Opponents of pretrial reform ignore law enforcement warnings

Public Prosecutor Raúl Torrez

The opposition to a modest proposal to stop the revolving door for murderers, rapists, paedophiles, human traffickers and armed criminals is a prime example of what is wrong with the way the politics of criminal justice is elaborated in this state.

Neither Rep. Gail Chasey, D-Albuquerque, nor Rep. Daymon Ely, D-Corrales, authors of a recent op-ed (Journal Feb. 1) supporting the status quo, have attempted to engage with our frontline prosecutors, investigators or victim advocates over the past year, one of the most violent in this city’s history. Had they done so, not only would they have learned something about the human toll of preventable violent crime, but they would have been forced to face the inexplicable fact that more than half of armed defendants were released by the courts in during an unprecedented period of arms. violence in this community.

I commend both of these representatives for their support of universal background checks and red flag laws as a sensible way to reduce gun violence. I only wish they were so interested in taking a common sense approach to keeping armed and violent criminals behind bars.

Unfortunately, the defenders of this broken catch-and-release system not only fail to use common sense, but also ignore a glaring inconsistency in their own data. They argue that the system works because “only” 5% of released defendants were arrested for violent crimes while on bail, while simultaneously noting that 70% of violent crimes in this community go unsolved.

The simple truth is that neither the courts nor legislative analysts have any idea how many other crimes these defendants may have committed while in custody, because there is no meaningful pre-trial oversight, even for highest risk defendants under GPS monitoring.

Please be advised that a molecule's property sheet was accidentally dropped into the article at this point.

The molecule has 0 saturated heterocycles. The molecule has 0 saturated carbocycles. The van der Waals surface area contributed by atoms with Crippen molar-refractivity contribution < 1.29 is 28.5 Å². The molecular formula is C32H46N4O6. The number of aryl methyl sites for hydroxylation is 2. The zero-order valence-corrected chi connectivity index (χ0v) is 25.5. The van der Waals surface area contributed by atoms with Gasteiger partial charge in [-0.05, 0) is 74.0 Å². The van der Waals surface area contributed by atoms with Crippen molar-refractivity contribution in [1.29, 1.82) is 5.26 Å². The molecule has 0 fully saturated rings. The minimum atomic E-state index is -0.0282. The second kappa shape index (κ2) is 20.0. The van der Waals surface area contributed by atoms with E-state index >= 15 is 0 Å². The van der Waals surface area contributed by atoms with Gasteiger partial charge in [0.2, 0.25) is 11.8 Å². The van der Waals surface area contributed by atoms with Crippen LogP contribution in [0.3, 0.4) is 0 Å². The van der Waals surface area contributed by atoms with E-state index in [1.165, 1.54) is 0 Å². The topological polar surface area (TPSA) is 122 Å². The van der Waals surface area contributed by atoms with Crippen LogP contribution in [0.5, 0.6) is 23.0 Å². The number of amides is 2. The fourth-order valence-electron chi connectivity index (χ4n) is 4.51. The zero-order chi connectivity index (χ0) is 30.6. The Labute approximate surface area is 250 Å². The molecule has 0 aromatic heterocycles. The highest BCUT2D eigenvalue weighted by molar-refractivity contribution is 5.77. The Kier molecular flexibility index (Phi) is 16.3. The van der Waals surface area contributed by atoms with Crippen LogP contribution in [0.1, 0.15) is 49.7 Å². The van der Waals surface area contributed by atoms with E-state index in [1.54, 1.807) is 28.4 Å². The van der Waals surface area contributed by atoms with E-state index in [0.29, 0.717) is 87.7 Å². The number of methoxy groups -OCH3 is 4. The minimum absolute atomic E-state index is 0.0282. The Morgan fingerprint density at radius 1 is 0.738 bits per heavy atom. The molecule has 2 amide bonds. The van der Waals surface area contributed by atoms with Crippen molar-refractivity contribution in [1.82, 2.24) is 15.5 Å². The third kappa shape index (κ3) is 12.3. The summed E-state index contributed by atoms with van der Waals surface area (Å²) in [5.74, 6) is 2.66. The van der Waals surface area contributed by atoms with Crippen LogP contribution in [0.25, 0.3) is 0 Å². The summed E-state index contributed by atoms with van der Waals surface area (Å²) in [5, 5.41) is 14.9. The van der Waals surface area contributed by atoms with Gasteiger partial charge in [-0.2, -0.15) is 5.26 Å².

Not only have the courts failed to monitor these dangerous criminals on nights and weekends for the better part of the past five years, they also continue to hide historical GPS data, despite the fact that it could help us know if these defendants are connected to one of the thousands of unsolved crimes in our community.

Lacking both common sense and reliable data, revolving door proponents chose to mislead the public and attack law enforcement professionals, while ignoring our repeated warnings of danger. to recklessly redesign the criminal justice system in order to empty the county jail.

For years, we’ve warned policymakers that local court rules with arbitrary deadlines and mandatory penalties — and which only apply to one of New Mexico’s 33 counties — would destabilize an already overburdened system. and would lead to more layoffs and lower conviction rates.

We warned them not to create a detention system that lacked specific guidelines for judges assessing serious violent offenders. And we warned them that reducing our access to the grand jury would have catastrophic consequences for public safety. At every turn, these decision makers have ignored the advice of people who have dedicated their lives to public safety and now, adding insult to injury, they are blaming those same professionals for the mess they have created.

The fact is, our prosecutors are doing an extraordinary job, securing convictions for 83% of felony defendants charged by our office, and they are doing so despite deep procedural hurdles erected by policymakers who do not honor their work and do not don’t appreciate their expertise.

Unfortunately, I don’t expect the defenders of this broken system to start listening to law enforcement professionals now, but I urge them to start listening to the 77% of voters who are tired of the violent crimes and who want to close the revolving door.


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